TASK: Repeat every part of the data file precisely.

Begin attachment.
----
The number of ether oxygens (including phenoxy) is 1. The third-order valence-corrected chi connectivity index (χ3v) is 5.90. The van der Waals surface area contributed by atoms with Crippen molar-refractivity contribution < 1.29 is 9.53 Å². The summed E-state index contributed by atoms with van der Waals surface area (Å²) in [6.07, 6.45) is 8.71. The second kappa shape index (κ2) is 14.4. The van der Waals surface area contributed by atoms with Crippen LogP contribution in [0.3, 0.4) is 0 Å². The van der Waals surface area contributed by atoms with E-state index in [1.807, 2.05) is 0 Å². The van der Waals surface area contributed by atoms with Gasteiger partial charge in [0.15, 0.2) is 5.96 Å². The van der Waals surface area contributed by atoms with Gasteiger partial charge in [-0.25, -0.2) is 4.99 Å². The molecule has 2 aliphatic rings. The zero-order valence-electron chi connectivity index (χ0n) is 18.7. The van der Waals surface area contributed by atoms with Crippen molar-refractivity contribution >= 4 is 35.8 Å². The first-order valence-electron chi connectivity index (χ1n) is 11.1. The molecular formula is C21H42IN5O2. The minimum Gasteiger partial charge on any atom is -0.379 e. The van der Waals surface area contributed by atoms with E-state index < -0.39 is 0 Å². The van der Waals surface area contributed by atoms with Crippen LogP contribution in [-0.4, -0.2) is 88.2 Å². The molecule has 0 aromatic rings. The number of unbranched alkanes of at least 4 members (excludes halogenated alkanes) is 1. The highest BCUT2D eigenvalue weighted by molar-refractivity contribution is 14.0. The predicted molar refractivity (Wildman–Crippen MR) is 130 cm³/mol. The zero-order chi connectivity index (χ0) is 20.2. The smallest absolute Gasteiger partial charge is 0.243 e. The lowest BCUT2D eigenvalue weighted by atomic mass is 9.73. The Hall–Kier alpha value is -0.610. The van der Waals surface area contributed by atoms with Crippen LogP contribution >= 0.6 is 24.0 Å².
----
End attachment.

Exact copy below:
The number of ether oxygens (including phenoxy) is 1. The third-order valence-corrected chi connectivity index (χ3v) is 5.90. The van der Waals surface area contributed by atoms with Crippen molar-refractivity contribution < 1.29 is 9.53 Å². The summed E-state index contributed by atoms with van der Waals surface area (Å²) in [6.07, 6.45) is 8.71. The second kappa shape index (κ2) is 14.4. The van der Waals surface area contributed by atoms with Crippen LogP contribution in [0.3, 0.4) is 0 Å². The van der Waals surface area contributed by atoms with E-state index in [1.807, 2.05) is 0 Å². The van der Waals surface area contributed by atoms with Gasteiger partial charge in [0.15, 0.2) is 5.96 Å². The van der Waals surface area contributed by atoms with Gasteiger partial charge in [-0.25, -0.2) is 4.99 Å². The molecule has 2 aliphatic rings. The zero-order valence-electron chi connectivity index (χ0n) is 18.7. The van der Waals surface area contributed by atoms with Crippen molar-refractivity contribution >= 4 is 35.8 Å². The first-order valence-electron chi connectivity index (χ1n) is 11.1. The molecular formula is C21H42IN5O2. The minimum Gasteiger partial charge on any atom is -0.379 e. The van der Waals surface area contributed by atoms with E-state index < -0.39 is 0 Å². The van der Waals surface area contributed by atoms with Crippen LogP contribution in [-0.4, -0.2) is 88.2 Å². The molecule has 0 aromatic rings. The number of unbranched alkanes of at least 4 members (excludes halogenated alkanes) is 1. The highest BCUT2D eigenvalue weighted by molar-refractivity contribution is 14.0. The predicted molar refractivity (Wildman–Crippen MR) is 130 cm³/mol. The zero-order chi connectivity index (χ0) is 20.2. The smallest absolute Gasteiger partial charge is 0.243 e. The lowest BCUT2D eigenvalue weighted by atomic mass is 9.73. The Hall–Kier alpha value is -0.610. The van der Waals surface area contributed by atoms with Crippen LogP contribution >= 0.6 is 24.0 Å².